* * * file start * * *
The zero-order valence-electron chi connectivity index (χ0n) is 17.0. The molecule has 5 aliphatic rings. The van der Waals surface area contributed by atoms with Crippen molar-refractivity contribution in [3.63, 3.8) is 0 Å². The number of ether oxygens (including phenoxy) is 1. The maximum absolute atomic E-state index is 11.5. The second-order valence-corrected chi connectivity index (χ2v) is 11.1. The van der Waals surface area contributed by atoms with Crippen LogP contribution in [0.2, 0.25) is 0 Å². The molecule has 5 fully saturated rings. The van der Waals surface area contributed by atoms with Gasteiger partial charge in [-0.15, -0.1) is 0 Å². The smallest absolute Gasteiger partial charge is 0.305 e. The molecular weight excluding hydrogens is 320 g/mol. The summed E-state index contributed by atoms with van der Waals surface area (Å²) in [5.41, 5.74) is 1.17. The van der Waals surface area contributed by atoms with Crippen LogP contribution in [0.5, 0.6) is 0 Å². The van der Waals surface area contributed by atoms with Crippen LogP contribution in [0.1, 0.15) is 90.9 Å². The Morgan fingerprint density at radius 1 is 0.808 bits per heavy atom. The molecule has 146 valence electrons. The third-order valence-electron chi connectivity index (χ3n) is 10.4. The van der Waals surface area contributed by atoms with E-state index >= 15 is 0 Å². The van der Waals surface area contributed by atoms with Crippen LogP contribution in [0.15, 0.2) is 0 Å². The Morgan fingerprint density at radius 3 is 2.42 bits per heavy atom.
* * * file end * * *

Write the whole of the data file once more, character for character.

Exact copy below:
The zero-order valence-electron chi connectivity index (χ0n) is 17.0. The molecule has 5 aliphatic rings. The van der Waals surface area contributed by atoms with Crippen molar-refractivity contribution in [3.63, 3.8) is 0 Å². The number of ether oxygens (including phenoxy) is 1. The maximum absolute atomic E-state index is 11.5. The second-order valence-corrected chi connectivity index (χ2v) is 11.1. The van der Waals surface area contributed by atoms with Crippen LogP contribution in [0.2, 0.25) is 0 Å². The molecule has 5 fully saturated rings. The van der Waals surface area contributed by atoms with Gasteiger partial charge in [-0.15, -0.1) is 0 Å². The smallest absolute Gasteiger partial charge is 0.305 e. The molecular weight excluding hydrogens is 320 g/mol. The summed E-state index contributed by atoms with van der Waals surface area (Å²) in [5.41, 5.74) is 1.17. The van der Waals surface area contributed by atoms with Crippen LogP contribution in [0.5, 0.6) is 0 Å². The van der Waals surface area contributed by atoms with Crippen LogP contribution in [0.1, 0.15) is 90.9 Å². The Morgan fingerprint density at radius 1 is 0.808 bits per heavy atom. The molecule has 146 valence electrons. The third-order valence-electron chi connectivity index (χ3n) is 10.4. The van der Waals surface area contributed by atoms with E-state index >= 15 is 0 Å². The van der Waals surface area contributed by atoms with Crippen LogP contribution in [0.15, 0.2) is 0 Å². The Morgan fingerprint density at radius 3 is 2.42 bits per heavy atom.